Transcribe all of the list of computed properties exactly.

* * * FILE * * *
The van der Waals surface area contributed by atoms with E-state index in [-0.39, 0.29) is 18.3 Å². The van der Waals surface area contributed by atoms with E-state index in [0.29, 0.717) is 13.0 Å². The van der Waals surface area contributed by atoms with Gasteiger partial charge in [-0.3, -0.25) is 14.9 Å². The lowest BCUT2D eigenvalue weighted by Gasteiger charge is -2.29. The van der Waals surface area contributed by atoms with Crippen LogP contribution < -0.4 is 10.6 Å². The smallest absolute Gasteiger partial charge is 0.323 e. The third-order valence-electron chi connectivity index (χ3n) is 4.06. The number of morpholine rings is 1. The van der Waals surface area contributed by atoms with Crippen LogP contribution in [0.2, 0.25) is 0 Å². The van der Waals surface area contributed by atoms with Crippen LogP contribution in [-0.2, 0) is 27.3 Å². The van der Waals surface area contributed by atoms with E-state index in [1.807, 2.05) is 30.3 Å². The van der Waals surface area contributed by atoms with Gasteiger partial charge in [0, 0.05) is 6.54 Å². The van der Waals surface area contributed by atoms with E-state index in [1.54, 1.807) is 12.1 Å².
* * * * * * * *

The van der Waals surface area contributed by atoms with E-state index in [-0.39, 0.29) is 18.3 Å². The van der Waals surface area contributed by atoms with E-state index in [0.29, 0.717) is 13.0 Å². The van der Waals surface area contributed by atoms with Gasteiger partial charge in [-0.3, -0.25) is 14.9 Å². The lowest BCUT2D eigenvalue weighted by Gasteiger charge is -2.29. The van der Waals surface area contributed by atoms with Crippen LogP contribution < -0.4 is 10.6 Å². The smallest absolute Gasteiger partial charge is 0.323 e. The third-order valence-electron chi connectivity index (χ3n) is 4.06. The number of morpholine rings is 1. The van der Waals surface area contributed by atoms with Crippen LogP contribution in [0.2, 0.25) is 0 Å². The van der Waals surface area contributed by atoms with Crippen LogP contribution in [-0.2, 0) is 27.3 Å². The van der Waals surface area contributed by atoms with E-state index in [1.807, 2.05) is 30.3 Å². The van der Waals surface area contributed by atoms with Gasteiger partial charge in [0, 0.05) is 6.54 Å². The van der Waals surface area contributed by atoms with E-state index in [1.54, 1.807) is 12.1 Å².